Take the readings. To take notes. Participate in class. Most of the advice for success in law school is straightforward. Who didn’t already know that studying for an exam was crucial?

As many Harvard Law School students prepare to set foot on campus for the very first time, we asked faculty and staff to share what they wish they had known to do well and stay well. in law school – useful whether you’re a first-year student just starting out, an LL.M., SJD or a 3L preparing to make your mark in the world.

Susannah Barton Tobin ’04, Ezra Ripley Thayer Senior Lecturer in Law: “I would remind new students that eating, sleeping and exercising are the three essentials in maintaining a balanced and happy existence, law school or not, so try at least two of the three every day! “

Credit: Harvard Law School Yearbook 1965

Kenneth W. Mack ’91, Lawrence D. Biele Professor of Law: “Among the rich resources of your law school experience, the most important are probably your classmates. They will be stabilizing influences during your first year and study partners. Many of them will become your lifelong friends. They are amazing people, just like you. Get to know them. Your relationships with them are among the most important aspects of your time in law school. “

Eloise Laurent, Assistant Clinical Professor of Law and Assistant Faculty Director, Harvard Legal Aid Bureau: “Try not to forget what brought you to law school. You will be faced with a number of prevailing winds that can take you off course, but continue to redirect you towards the values ​​and goals that motivated you to embark on this journey. With any luck, you will discover opportunities that you didn’t even know existed to achieve your goals, but beware of things that you “have to do” or that “everyone else is doing.” Instead, let your lived experience and core values ​​guide you.

Students of the prison legal aid project on the phone.

Credit: Martha Stewart Students from the Prison Legal Aid Project on the phone with a client.

Sheryl dickey, Legal Advisor of the LL.M. Pro Bono Program: “You have a long legal career with many twists and turns, and there are many ways you can put your legal education into practice. I have worked in law, taught as a clinical instructor in a law school, and now work in higher education administration. It is so important to remember that there is not just one path to success! One more word of wisdom: Find people at HLS who make you laugh, challenge you, inspire you, and make you happy. The friends you make through your study groups, classes, student practice organizations, clinics, student associations, sports, advocacy teams, or student government are the backbone of your HLS experience.

Ruth L. Okediji LL.M. ’91, SJD ’96, Jeremiah Smith, Jr. Professor of Law: “Time flies very quickly, and it is important to cherish the opportunity to form new relationships without giving up old ones. Law school has a way of squeezing time, and what often gets lost is the people or loved ones who have played an important role in our lives thus far. While three years will go by very quickly for you while studying law, it can go very slowly for those outside this bubble. You might think you can pick up on these relationships where you left off, but often times people feel left behind and abandoned because we are so immersed in our legal study. Cherish this moment and build new relationships, but don’t let go of the ones that have been so essential to your life so far.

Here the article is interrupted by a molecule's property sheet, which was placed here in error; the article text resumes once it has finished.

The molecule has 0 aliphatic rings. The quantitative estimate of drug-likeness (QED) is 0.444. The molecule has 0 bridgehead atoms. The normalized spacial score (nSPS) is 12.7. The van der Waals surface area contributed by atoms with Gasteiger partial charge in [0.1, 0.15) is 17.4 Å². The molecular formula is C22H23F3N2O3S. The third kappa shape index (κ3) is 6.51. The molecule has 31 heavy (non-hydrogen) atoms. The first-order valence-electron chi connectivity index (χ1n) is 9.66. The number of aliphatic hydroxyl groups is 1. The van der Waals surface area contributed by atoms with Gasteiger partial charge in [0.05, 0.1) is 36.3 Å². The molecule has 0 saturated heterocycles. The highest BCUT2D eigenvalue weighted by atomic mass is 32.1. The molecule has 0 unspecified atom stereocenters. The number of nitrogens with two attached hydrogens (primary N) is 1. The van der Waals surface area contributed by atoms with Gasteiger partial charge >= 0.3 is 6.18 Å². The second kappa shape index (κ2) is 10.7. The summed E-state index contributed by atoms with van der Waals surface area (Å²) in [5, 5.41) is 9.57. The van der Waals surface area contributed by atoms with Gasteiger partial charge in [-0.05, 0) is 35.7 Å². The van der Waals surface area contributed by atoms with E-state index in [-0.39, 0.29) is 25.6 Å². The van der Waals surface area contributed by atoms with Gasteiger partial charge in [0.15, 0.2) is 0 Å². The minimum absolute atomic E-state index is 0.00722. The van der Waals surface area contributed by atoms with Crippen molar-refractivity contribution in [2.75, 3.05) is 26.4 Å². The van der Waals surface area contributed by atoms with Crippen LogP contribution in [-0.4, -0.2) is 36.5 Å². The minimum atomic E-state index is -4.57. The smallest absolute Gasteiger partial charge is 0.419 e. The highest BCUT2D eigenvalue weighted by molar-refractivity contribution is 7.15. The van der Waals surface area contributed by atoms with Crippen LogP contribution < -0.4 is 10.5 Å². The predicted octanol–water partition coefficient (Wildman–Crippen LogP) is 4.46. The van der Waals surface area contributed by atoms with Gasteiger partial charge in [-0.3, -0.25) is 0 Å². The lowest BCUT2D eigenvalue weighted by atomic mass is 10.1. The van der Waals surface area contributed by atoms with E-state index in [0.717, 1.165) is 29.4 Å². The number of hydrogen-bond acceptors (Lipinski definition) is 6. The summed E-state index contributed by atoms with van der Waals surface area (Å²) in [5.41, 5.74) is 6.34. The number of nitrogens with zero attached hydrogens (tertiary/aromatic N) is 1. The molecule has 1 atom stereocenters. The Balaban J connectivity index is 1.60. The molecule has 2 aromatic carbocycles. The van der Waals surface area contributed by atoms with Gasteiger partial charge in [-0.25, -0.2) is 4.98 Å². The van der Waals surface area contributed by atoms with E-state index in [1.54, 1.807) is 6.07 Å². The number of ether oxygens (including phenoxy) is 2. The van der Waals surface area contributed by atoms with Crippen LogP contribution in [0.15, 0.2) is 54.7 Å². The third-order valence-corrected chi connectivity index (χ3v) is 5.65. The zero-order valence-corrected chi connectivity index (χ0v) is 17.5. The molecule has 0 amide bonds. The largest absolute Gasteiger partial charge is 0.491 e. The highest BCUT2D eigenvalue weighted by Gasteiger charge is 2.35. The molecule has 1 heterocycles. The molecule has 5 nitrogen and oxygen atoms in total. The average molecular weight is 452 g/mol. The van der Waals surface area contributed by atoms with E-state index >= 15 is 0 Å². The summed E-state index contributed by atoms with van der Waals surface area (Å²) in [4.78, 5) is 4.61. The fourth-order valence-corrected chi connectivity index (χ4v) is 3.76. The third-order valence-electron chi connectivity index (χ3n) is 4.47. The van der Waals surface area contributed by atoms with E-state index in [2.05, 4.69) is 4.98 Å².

Professor Ruth L. Okediji facing the camera, gesturing and talking to the students.

Credit: Lorin Granger Professor Ruth L. Okediji with students at a Section Welcome Reception.

Jill crockett, Associate Director of Clinical Programs, Harvard Law School: “Join a FS [student practice organization] – it makes the law school much smaller and overwhelming. There are many choices. “

Cindy zapata, senior lecturer in law: “With everything going on in law school, do your best not to forget why you came to law school in the first place. Always remember that you belong here and that you are here for a reason.

Richard Lazare ’79, Howard and Katherine Aibel professor of law: “I would have liked to know before I started law school how many close and lasting friendships I was going to make at HLS. If I had, I might have been even more ambitious in discovering my classmates, especially those with very different life experiences than mine.

Six people gathered around a table in a conference room.

Credit: Tony Rinaldo A meeting of Harvard Defenders, an SPO that represents low-income people in criminal hearings.

Rachel A. Viscomi, Clinical Professor of Law and Director, Harvard Negotiation and Mediation Clinic: “The Faculty of Law is here to serve you; not the opposite. Try to remember why you came to law school and be intentional about how you are using your time. Also, “Keep your eyes on your own mat. Many years ago I had a yoga teacher who used this phrase to remind everyone not to focus on comparing their own practice and experience with others. At some point, we may need to measure our own performance against others and assess whether someone else is more or less flexible, balanced, or focused than us. The equivalent of law school might be imagining that everyone is smarter, more experienced, or better prepared than us. It is often an illusion and always a distraction from our development. We each have different strengths and challenges. The more we look at who we are, on our own terms, and work to progress from our own starting point, the easier it is to move forward.